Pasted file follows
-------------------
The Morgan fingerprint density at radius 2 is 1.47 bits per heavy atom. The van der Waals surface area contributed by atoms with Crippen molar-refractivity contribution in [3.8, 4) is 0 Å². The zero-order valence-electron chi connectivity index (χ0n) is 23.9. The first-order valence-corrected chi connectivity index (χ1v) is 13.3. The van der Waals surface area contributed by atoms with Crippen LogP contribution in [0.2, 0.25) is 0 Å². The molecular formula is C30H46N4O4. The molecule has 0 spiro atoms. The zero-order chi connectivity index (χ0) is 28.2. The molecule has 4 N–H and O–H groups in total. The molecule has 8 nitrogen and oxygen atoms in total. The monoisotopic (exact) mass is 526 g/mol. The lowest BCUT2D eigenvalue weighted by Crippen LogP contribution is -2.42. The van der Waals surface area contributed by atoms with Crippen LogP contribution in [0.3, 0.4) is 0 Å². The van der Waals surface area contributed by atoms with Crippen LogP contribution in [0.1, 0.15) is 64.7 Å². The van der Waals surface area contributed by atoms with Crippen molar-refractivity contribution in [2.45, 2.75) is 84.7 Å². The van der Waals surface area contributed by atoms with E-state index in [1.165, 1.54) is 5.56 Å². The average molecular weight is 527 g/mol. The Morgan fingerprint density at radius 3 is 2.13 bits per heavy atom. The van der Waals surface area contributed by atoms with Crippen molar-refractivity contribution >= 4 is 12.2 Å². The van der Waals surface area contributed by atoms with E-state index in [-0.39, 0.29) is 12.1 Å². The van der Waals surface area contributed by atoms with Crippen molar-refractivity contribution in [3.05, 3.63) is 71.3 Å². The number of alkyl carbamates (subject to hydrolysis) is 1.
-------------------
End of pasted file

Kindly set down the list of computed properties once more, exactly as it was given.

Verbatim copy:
The Morgan fingerprint density at radius 2 is 1.47 bits per heavy atom. The van der Waals surface area contributed by atoms with Crippen molar-refractivity contribution in [3.8, 4) is 0 Å². The zero-order valence-electron chi connectivity index (χ0n) is 23.9. The first-order valence-corrected chi connectivity index (χ1v) is 13.3. The van der Waals surface area contributed by atoms with Crippen LogP contribution in [0.2, 0.25) is 0 Å². The molecular formula is C30H46N4O4. The molecule has 0 spiro atoms. The zero-order chi connectivity index (χ0) is 28.2. The molecule has 4 N–H and O–H groups in total. The molecule has 8 nitrogen and oxygen atoms in total. The monoisotopic (exact) mass is 526 g/mol. The lowest BCUT2D eigenvalue weighted by Crippen LogP contribution is -2.42. The van der Waals surface area contributed by atoms with Crippen LogP contribution in [0.3, 0.4) is 0 Å². The van der Waals surface area contributed by atoms with Crippen LogP contribution in [0.1, 0.15) is 64.7 Å². The van der Waals surface area contributed by atoms with Crippen molar-refractivity contribution in [2.45, 2.75) is 84.7 Å². The van der Waals surface area contributed by atoms with E-state index in [1.165, 1.54) is 5.56 Å². The average molecular weight is 527 g/mol. The Morgan fingerprint density at radius 3 is 2.13 bits per heavy atom. The van der Waals surface area contributed by atoms with Crippen molar-refractivity contribution >= 4 is 12.2 Å². The van der Waals surface area contributed by atoms with E-state index in [-0.39, 0.29) is 12.1 Å². The van der Waals surface area contributed by atoms with Crippen molar-refractivity contribution in [3.05, 3.63) is 71.3 Å². The number of alkyl carbamates (subject to hydrolysis) is 1.